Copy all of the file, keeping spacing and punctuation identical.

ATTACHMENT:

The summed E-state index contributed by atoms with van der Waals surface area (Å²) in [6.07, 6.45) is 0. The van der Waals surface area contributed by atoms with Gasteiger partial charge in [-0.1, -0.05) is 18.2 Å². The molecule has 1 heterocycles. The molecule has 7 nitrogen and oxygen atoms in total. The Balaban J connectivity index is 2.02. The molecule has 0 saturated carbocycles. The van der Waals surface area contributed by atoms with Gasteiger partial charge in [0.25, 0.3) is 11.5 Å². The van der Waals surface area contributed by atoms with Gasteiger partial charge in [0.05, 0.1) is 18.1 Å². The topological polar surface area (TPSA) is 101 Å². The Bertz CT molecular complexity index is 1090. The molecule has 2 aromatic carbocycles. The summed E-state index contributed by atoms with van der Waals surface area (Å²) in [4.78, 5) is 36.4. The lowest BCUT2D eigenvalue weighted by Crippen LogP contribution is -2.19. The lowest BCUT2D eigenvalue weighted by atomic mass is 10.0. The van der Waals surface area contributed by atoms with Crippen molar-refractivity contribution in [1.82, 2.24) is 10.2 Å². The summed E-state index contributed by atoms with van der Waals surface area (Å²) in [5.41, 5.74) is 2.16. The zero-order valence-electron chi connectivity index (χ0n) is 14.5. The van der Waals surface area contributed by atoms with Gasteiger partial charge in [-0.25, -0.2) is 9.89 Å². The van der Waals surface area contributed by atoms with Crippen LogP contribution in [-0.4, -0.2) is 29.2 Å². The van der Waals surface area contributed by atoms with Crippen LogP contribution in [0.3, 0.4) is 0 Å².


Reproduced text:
The summed E-state index contributed by atoms with van der Waals surface area (Å²) in [6.07, 6.45) is 0. The van der Waals surface area contributed by atoms with Gasteiger partial charge in [-0.1, -0.05) is 18.2 Å². The molecule has 1 heterocycles. The molecule has 7 nitrogen and oxygen atoms in total. The Balaban J connectivity index is 2.02. The molecule has 0 saturated carbocycles. The van der Waals surface area contributed by atoms with Gasteiger partial charge in [0.25, 0.3) is 11.5 Å². The van der Waals surface area contributed by atoms with Gasteiger partial charge in [0.05, 0.1) is 18.1 Å². The topological polar surface area (TPSA) is 101 Å². The Bertz CT molecular complexity index is 1090. The molecule has 2 aromatic carbocycles. The summed E-state index contributed by atoms with van der Waals surface area (Å²) in [4.78, 5) is 36.4. The lowest BCUT2D eigenvalue weighted by Crippen LogP contribution is -2.19. The lowest BCUT2D eigenvalue weighted by atomic mass is 10.0. The van der Waals surface area contributed by atoms with Crippen molar-refractivity contribution in [1.82, 2.24) is 10.2 Å². The summed E-state index contributed by atoms with van der Waals surface area (Å²) in [5.41, 5.74) is 2.16. The zero-order valence-electron chi connectivity index (χ0n) is 14.5. The van der Waals surface area contributed by atoms with Gasteiger partial charge in [-0.25, -0.2) is 9.89 Å². The van der Waals surface area contributed by atoms with Crippen LogP contribution in [-0.4, -0.2) is 29.2 Å². The van der Waals surface area contributed by atoms with Crippen LogP contribution in [0.3, 0.4) is 0 Å².